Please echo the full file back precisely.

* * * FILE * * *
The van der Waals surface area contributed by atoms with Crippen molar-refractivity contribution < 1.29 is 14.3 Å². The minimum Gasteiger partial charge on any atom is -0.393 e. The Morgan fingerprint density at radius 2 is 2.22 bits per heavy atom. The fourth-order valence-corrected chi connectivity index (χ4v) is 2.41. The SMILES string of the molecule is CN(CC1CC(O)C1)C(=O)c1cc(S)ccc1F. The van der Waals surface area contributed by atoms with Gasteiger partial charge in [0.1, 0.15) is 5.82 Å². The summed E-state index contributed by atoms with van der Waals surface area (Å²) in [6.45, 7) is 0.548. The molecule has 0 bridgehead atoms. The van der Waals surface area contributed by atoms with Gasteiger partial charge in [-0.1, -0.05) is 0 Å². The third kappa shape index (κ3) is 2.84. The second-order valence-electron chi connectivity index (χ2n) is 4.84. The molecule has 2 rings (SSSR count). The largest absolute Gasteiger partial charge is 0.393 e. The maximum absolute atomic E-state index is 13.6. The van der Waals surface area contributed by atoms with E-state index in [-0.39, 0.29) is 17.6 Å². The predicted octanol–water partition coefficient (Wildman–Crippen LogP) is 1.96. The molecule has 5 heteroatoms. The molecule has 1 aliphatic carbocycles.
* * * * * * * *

The van der Waals surface area contributed by atoms with Crippen molar-refractivity contribution < 1.29 is 14.3 Å². The minimum Gasteiger partial charge on any atom is -0.393 e. The Morgan fingerprint density at radius 2 is 2.22 bits per heavy atom. The fourth-order valence-corrected chi connectivity index (χ4v) is 2.41. The SMILES string of the molecule is CN(CC1CC(O)C1)C(=O)c1cc(S)ccc1F. The van der Waals surface area contributed by atoms with Gasteiger partial charge in [0.1, 0.15) is 5.82 Å². The summed E-state index contributed by atoms with van der Waals surface area (Å²) in [6.45, 7) is 0.548. The molecule has 0 bridgehead atoms. The van der Waals surface area contributed by atoms with Gasteiger partial charge in [-0.1, -0.05) is 0 Å². The third kappa shape index (κ3) is 2.84. The second-order valence-electron chi connectivity index (χ2n) is 4.84. The molecule has 2 rings (SSSR count). The largest absolute Gasteiger partial charge is 0.393 e. The maximum absolute atomic E-state index is 13.6. The van der Waals surface area contributed by atoms with E-state index in [-0.39, 0.29) is 17.6 Å². The predicted octanol–water partition coefficient (Wildman–Crippen LogP) is 1.96. The molecule has 5 heteroatoms. The molecule has 1 aliphatic carbocycles.